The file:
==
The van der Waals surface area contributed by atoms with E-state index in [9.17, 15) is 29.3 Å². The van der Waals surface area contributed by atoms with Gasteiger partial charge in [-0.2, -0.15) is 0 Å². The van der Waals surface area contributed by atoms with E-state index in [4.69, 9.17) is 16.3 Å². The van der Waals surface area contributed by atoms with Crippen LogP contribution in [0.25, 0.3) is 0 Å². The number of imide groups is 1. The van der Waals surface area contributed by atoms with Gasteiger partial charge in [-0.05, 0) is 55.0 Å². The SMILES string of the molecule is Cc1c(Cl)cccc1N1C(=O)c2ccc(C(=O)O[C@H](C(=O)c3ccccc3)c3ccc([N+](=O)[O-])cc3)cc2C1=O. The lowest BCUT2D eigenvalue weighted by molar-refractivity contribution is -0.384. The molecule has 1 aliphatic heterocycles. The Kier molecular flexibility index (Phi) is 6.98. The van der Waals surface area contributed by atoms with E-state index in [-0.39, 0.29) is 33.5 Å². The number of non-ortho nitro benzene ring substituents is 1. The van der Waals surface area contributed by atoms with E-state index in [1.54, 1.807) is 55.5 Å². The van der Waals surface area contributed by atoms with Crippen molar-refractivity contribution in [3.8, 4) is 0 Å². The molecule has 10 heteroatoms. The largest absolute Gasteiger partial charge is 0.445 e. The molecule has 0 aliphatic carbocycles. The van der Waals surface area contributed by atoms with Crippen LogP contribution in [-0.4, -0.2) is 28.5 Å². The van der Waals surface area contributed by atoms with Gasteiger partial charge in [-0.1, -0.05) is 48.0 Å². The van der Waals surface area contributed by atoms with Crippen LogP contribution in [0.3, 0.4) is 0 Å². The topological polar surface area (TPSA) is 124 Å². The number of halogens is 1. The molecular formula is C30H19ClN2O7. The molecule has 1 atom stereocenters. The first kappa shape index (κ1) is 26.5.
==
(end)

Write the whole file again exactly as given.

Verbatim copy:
The van der Waals surface area contributed by atoms with E-state index in [9.17, 15) is 29.3 Å². The van der Waals surface area contributed by atoms with Gasteiger partial charge in [-0.2, -0.15) is 0 Å². The van der Waals surface area contributed by atoms with E-state index in [4.69, 9.17) is 16.3 Å². The van der Waals surface area contributed by atoms with Crippen LogP contribution in [0.25, 0.3) is 0 Å². The number of imide groups is 1. The van der Waals surface area contributed by atoms with Gasteiger partial charge in [-0.05, 0) is 55.0 Å². The SMILES string of the molecule is Cc1c(Cl)cccc1N1C(=O)c2ccc(C(=O)O[C@H](C(=O)c3ccccc3)c3ccc([N+](=O)[O-])cc3)cc2C1=O. The lowest BCUT2D eigenvalue weighted by molar-refractivity contribution is -0.384. The molecule has 1 aliphatic heterocycles. The Kier molecular flexibility index (Phi) is 6.98. The van der Waals surface area contributed by atoms with E-state index in [-0.39, 0.29) is 33.5 Å². The number of non-ortho nitro benzene ring substituents is 1. The van der Waals surface area contributed by atoms with E-state index in [1.54, 1.807) is 55.5 Å². The van der Waals surface area contributed by atoms with Crippen molar-refractivity contribution in [3.8, 4) is 0 Å². The molecule has 10 heteroatoms. The largest absolute Gasteiger partial charge is 0.445 e. The molecule has 0 aliphatic carbocycles. The van der Waals surface area contributed by atoms with Crippen LogP contribution in [-0.4, -0.2) is 28.5 Å². The van der Waals surface area contributed by atoms with Gasteiger partial charge in [-0.1, -0.05) is 48.0 Å². The van der Waals surface area contributed by atoms with Crippen LogP contribution in [0.3, 0.4) is 0 Å². The topological polar surface area (TPSA) is 124 Å². The number of halogens is 1. The molecular formula is C30H19ClN2O7. The molecule has 1 atom stereocenters. The first kappa shape index (κ1) is 26.5.